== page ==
Éilís Kennedy's sang Lord Franklin, on her 2001 album Time to Sail. Her lyrics are the ususal Lloyd-derived ones, with the first half of verse four from Henry. She also sang Franklin's Crew on her 2020 album So Ends This Day, where she noted:

This version of the well-known song about the fate of Sir John Franklin's 1845 expedition from England to the Northwest Passage, I found in a wonderful book called Songs of American Sailormen by Joanna C. Colcord. The efforts of many to solve the riddle had not yet been rewarded by the time this version was written.

According to Joanna Colcord's meticulous notes “it is possible to fix with considerable accuracy the dates between which the version must have been composed; it was after Captain Osborne sailed for the Arctic in 1852, and before Captain Leopold McClintock's discovery in 1859”.

Artisan sang Lady Franklin's Lament in a previously unreleased recording on the 2001 Fellside anthology of unaccompanied English traditional songs, Voices in Harmony. Paul Adams noted:

Lord Franklin set out to discover the northwest passage in two ships. He was never seen again. Lady Franklin herself mounted a rescue attempt. When the remains of the expedition were found, the Eskimos were accused of cannibalism, but it was more likely to be the starving survivors.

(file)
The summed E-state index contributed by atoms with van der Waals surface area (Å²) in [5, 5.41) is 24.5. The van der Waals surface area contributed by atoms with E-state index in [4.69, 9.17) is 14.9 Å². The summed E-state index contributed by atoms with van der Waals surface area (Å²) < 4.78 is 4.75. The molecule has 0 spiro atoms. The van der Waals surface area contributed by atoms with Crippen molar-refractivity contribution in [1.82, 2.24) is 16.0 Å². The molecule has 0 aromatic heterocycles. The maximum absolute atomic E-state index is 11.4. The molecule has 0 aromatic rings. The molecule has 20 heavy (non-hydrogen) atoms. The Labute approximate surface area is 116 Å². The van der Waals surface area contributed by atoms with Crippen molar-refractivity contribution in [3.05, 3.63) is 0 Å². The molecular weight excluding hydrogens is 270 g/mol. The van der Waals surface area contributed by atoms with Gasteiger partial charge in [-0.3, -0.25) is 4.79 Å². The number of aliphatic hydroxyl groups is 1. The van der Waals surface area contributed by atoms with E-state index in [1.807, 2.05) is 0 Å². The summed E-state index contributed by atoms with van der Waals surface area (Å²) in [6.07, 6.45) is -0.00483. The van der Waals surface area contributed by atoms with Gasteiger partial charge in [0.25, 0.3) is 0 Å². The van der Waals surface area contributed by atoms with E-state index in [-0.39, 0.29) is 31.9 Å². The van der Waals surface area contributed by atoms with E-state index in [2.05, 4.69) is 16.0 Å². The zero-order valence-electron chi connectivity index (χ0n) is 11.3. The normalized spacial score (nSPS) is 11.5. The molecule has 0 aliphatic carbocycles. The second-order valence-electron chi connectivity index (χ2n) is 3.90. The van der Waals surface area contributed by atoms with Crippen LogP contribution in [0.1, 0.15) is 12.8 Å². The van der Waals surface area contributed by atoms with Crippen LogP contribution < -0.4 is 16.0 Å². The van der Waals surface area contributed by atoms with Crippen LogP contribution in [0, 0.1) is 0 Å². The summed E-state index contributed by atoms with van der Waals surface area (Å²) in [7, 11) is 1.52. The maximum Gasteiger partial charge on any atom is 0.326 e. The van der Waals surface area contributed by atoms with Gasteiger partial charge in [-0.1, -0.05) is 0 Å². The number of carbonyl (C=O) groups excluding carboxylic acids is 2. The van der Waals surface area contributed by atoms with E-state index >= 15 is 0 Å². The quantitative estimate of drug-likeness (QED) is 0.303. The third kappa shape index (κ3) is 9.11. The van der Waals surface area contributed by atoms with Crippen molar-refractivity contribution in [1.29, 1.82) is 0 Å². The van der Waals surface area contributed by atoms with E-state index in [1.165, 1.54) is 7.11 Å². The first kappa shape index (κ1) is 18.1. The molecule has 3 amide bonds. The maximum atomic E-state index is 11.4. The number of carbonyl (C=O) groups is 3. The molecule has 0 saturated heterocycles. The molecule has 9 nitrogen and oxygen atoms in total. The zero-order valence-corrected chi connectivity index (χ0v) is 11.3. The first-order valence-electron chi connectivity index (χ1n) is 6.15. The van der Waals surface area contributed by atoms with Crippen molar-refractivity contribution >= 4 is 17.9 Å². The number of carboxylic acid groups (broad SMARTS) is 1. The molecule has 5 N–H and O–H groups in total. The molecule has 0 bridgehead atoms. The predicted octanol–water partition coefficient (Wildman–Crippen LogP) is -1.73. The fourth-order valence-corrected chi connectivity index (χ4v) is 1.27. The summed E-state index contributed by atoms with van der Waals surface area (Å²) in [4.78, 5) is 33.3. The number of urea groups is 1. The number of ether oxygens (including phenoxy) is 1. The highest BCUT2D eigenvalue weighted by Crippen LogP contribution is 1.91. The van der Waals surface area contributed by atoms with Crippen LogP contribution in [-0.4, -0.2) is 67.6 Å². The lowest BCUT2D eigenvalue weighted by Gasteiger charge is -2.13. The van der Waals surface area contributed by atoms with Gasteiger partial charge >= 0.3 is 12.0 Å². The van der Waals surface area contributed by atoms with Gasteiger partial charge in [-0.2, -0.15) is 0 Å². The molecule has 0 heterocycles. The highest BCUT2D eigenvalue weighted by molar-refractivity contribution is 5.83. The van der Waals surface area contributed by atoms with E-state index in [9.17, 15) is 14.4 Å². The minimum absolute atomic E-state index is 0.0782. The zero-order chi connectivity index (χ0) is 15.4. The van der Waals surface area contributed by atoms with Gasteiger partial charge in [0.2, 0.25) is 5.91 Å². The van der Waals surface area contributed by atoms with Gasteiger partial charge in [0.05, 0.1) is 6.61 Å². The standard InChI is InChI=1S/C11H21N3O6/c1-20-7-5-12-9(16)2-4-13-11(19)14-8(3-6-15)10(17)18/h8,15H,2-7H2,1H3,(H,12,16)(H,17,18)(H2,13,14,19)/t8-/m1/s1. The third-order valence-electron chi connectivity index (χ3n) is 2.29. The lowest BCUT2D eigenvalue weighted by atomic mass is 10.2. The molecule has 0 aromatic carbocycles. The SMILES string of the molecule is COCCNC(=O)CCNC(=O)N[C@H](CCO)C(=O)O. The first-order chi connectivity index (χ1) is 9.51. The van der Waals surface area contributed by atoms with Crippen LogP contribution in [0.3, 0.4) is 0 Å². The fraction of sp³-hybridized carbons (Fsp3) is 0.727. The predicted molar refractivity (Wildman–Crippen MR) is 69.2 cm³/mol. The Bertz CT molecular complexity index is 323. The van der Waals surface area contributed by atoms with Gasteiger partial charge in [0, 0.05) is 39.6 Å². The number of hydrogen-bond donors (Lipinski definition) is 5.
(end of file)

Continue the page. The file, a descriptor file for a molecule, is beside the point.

Words and tune from the Frank Kidson collection [and possibly Bodleian Collection Bod1322].

David Jones sang Lady Franklin's Lament in 2002 on the Revels' CD Homeward Bound.

Barbara Brown sang Franklin in 2014 on her and Tom Brown's WildGoose album of songs collected by Cecil Sharp in Minehead, Somerset, from Captains Lewis and Vickery, Just Another Day. They noted:

Following the loss of Lord Franklin's 1945 exploratory voyage to find the north-west passage, a campaign was led by Franklin's widow, to try to get the government to mount an expedition to find out what happened. Part of that campaign was a long broadside written in 1850 by George Boker, of which fragments remained in the tradition. Here is Vickery's delightfully abbreviated version [ VWML CJS2/9/647 ] with the text slightly tidied up.

Hannah Sanders sang Lord Franklin in 2015 on her CD Charms Against Sorrow.

Andy Turner sang Lord Franklin as the 21 November 2015 entry of his project A Folk Song a Week.

Jim Moray sang Lord Franklin in 2016 on his CD Upcetera. He noted:

Learned from versions sung by Martin Carthy and Nic Jones. Lady Franklin funded several search expeditions to look for her husband and his crew, and this is possibly the first charity single. The sum of ten thousand pounds mentioned in the final verse was the reward for successfully finding a north-west passage trade route.

John Smith sang Lord Franklin in 2018 on his CD Hummingbird.

Lyrics

Franklin the Brave in Sam Henry's Songs of the People

We were homeward bound all in the deep,
Alone in my hammock I fell asleep.